With additional products added to the 301 sanctions list on September 21, the familiar Olympics starting signal “let the games begin” comes to mind. As we know, with any adjustments made to trade, such as the imposition of quotas, antidumping duties, and 301 sanctions, our affected foreign trading partners are going to seek ways to continue accessing the U.S. market by using all means to circumvent the trade action.
These means include illegal transshipment through third countries, the misdescription of merchandise to change applicable duty rates, and outright smuggling. With that comes the concerns of altered/counterfeited invoices and other documents and corporate identity theft, which results in an insecure supply chain.
Importers need to carefully watch for offers, by current suppliers, to source products in third countries not included in the sanctions, to structure Delivered Duty Paid transactions, and to attempt the introduction of new supplier companies.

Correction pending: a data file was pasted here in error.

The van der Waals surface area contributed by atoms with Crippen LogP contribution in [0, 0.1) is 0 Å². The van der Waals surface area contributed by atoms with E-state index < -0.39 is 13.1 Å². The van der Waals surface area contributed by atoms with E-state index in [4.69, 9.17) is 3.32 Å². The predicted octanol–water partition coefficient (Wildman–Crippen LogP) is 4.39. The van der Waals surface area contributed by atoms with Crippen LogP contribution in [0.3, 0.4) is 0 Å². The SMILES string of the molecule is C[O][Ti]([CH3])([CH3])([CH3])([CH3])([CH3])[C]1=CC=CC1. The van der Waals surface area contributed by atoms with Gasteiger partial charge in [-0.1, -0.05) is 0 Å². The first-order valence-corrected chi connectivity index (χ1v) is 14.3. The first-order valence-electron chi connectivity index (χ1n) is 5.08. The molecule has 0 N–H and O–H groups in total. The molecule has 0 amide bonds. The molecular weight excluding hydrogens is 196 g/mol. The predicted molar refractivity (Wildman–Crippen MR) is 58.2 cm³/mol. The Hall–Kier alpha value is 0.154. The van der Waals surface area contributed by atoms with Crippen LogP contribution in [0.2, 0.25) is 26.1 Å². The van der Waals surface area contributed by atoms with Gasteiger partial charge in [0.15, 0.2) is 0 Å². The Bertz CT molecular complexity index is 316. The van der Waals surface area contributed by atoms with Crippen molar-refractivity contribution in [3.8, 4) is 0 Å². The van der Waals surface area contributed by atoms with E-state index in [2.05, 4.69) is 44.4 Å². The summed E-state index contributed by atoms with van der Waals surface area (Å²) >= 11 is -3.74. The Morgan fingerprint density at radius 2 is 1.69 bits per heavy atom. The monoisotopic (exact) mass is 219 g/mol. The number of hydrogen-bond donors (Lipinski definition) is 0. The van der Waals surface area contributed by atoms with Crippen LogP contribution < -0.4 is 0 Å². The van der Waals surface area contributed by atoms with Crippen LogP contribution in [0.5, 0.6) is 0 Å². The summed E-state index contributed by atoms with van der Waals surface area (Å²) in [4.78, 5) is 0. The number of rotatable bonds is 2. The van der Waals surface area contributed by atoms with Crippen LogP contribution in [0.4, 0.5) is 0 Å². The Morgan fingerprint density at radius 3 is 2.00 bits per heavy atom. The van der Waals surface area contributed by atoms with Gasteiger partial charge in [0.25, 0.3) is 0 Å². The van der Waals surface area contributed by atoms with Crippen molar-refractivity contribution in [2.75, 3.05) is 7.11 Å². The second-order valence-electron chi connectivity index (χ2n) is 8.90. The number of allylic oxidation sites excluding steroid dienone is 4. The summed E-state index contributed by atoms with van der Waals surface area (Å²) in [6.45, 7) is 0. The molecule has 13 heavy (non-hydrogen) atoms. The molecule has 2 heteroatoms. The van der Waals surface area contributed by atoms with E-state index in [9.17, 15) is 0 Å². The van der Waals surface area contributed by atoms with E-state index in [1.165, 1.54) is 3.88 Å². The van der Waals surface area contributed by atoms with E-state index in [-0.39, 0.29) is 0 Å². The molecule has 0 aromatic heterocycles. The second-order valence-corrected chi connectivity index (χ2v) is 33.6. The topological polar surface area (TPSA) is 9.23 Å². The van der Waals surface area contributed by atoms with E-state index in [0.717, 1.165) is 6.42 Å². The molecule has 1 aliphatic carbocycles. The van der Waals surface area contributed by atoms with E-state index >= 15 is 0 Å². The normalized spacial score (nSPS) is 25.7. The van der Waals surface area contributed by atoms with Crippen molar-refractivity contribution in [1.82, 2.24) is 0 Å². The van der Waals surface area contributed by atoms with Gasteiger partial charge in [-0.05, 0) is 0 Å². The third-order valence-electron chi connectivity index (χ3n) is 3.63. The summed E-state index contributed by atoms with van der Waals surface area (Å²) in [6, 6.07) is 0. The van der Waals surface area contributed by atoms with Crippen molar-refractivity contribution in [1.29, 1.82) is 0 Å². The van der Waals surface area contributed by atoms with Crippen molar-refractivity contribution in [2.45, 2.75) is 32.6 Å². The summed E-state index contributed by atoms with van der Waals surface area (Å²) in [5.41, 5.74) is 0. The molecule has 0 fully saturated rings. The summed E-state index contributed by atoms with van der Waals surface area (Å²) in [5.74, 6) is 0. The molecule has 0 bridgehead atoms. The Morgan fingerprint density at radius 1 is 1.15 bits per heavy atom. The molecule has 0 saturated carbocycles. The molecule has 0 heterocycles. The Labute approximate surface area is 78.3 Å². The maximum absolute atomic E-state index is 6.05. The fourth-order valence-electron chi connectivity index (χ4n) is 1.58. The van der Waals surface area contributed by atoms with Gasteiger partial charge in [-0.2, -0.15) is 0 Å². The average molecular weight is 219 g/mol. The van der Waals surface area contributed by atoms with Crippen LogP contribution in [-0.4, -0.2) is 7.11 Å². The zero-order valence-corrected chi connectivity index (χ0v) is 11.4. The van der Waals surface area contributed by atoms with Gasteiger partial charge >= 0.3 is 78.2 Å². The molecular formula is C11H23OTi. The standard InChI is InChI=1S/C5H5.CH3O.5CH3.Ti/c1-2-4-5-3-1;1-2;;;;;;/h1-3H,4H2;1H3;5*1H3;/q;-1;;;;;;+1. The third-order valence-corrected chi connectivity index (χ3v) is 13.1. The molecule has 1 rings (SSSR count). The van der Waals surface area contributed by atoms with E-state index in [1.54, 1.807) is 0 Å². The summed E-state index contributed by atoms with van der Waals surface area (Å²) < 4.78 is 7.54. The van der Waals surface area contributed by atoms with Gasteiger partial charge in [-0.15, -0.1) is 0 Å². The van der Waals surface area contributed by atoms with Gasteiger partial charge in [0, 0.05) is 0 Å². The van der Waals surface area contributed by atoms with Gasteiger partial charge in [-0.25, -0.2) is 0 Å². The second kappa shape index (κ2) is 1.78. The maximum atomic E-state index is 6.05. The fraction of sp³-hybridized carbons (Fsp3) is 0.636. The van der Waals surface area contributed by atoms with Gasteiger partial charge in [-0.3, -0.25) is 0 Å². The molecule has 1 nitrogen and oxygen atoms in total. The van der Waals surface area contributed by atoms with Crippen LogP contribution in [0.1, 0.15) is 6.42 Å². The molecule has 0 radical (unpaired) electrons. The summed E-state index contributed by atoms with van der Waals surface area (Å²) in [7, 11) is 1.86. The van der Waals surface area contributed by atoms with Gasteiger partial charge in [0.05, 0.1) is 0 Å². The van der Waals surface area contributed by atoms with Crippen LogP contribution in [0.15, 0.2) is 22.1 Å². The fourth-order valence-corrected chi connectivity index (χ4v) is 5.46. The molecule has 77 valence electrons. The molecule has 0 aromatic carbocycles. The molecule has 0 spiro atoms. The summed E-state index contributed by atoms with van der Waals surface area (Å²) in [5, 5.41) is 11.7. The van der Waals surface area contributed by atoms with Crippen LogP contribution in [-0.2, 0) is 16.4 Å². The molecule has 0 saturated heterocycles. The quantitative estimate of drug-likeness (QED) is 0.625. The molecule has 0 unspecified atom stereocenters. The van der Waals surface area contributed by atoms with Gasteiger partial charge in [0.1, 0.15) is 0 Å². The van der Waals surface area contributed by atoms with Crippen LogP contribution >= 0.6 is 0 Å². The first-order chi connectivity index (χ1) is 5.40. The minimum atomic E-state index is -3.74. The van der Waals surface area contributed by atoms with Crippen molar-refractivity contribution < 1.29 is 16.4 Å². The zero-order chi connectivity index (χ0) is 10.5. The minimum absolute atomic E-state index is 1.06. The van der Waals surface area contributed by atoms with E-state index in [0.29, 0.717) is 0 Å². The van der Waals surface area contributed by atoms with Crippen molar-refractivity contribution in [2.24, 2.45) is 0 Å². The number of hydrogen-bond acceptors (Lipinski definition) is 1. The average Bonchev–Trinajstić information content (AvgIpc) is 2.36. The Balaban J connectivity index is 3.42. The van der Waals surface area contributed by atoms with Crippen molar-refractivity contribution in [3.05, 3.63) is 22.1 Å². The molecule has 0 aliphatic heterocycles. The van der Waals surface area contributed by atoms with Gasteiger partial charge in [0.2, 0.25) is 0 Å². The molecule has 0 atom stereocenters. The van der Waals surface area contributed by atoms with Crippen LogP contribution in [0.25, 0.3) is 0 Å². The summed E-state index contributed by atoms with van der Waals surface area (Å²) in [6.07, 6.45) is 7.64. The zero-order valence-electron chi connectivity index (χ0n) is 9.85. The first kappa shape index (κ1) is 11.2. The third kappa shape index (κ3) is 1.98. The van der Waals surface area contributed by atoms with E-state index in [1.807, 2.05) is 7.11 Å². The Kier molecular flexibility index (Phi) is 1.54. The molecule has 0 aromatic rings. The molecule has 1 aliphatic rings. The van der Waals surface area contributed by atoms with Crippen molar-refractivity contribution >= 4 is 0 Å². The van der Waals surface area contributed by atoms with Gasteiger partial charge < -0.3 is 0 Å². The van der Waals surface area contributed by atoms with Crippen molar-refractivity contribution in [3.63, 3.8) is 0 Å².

In changing suppliers and countries of origin, importers must take steps to verify and validate the production capacity and the security of the supply chain. If there is no history of a sanctioned product being manufactured in the third country then now is not the time to shift sourcing to that country. Any unauthorized or suggested shifts in the players should raise an alarm. It is better to sit on the sidelines than to enter the game playing into the hands of the opposing team.
If you have any concerns about merchandise on the 301 sanction list please contact Vandegrift for assistance.